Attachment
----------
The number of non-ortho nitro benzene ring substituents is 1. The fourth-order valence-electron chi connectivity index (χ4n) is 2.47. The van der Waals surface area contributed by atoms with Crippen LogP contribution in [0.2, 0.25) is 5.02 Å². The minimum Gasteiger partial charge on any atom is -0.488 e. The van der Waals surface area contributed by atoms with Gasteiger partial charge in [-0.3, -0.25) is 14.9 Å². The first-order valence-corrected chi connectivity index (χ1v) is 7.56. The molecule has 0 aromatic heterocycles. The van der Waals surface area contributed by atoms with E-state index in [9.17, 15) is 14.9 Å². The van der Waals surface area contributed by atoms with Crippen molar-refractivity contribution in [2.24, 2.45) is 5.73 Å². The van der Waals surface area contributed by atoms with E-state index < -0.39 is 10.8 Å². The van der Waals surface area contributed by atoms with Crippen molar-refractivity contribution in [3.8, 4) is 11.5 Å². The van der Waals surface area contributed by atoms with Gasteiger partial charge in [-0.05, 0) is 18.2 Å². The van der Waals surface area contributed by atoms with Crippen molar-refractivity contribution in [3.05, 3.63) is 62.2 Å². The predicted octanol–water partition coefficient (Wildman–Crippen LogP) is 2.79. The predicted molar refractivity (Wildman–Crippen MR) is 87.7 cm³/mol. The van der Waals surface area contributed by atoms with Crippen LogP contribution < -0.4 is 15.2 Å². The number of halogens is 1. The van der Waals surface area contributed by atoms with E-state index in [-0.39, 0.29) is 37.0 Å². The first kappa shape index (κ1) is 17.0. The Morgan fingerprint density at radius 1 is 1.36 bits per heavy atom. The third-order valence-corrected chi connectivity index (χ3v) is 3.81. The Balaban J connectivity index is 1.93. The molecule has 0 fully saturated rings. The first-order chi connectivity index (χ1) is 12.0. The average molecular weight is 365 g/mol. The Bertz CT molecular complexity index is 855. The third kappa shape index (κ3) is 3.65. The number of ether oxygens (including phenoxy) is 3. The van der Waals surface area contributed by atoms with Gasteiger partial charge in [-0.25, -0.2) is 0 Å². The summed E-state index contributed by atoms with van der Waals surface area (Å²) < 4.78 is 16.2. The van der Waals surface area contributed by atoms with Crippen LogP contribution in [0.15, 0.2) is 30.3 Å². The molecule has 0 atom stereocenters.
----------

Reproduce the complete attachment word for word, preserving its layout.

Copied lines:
The number of non-ortho nitro benzene ring substituents is 1. The fourth-order valence-electron chi connectivity index (χ4n) is 2.47. The van der Waals surface area contributed by atoms with Crippen LogP contribution in [0.2, 0.25) is 5.02 Å². The minimum Gasteiger partial charge on any atom is -0.488 e. The van der Waals surface area contributed by atoms with Gasteiger partial charge in [-0.3, -0.25) is 14.9 Å². The first-order valence-corrected chi connectivity index (χ1v) is 7.56. The molecule has 0 aromatic heterocycles. The van der Waals surface area contributed by atoms with E-state index in [9.17, 15) is 14.9 Å². The van der Waals surface area contributed by atoms with Crippen molar-refractivity contribution in [2.24, 2.45) is 5.73 Å². The van der Waals surface area contributed by atoms with E-state index < -0.39 is 10.8 Å². The van der Waals surface area contributed by atoms with Crippen molar-refractivity contribution in [3.8, 4) is 11.5 Å². The van der Waals surface area contributed by atoms with Gasteiger partial charge in [-0.05, 0) is 18.2 Å². The van der Waals surface area contributed by atoms with Crippen molar-refractivity contribution in [3.05, 3.63) is 62.2 Å². The predicted octanol–water partition coefficient (Wildman–Crippen LogP) is 2.79. The predicted molar refractivity (Wildman–Crippen MR) is 87.7 cm³/mol. The van der Waals surface area contributed by atoms with Crippen LogP contribution < -0.4 is 15.2 Å². The number of halogens is 1. The van der Waals surface area contributed by atoms with E-state index in [-0.39, 0.29) is 37.0 Å². The first kappa shape index (κ1) is 17.0. The Morgan fingerprint density at radius 1 is 1.36 bits per heavy atom. The third-order valence-corrected chi connectivity index (χ3v) is 3.81. The Balaban J connectivity index is 1.93. The molecule has 0 fully saturated rings. The first-order chi connectivity index (χ1) is 12.0. The average molecular weight is 365 g/mol. The Bertz CT molecular complexity index is 855. The third kappa shape index (κ3) is 3.65. The number of ether oxygens (including phenoxy) is 3. The van der Waals surface area contributed by atoms with Gasteiger partial charge in [-0.25, -0.2) is 0 Å². The summed E-state index contributed by atoms with van der Waals surface area (Å²) < 4.78 is 16.2. The van der Waals surface area contributed by atoms with Crippen LogP contribution in [0.15, 0.2) is 30.3 Å². The molecule has 0 atom stereocenters.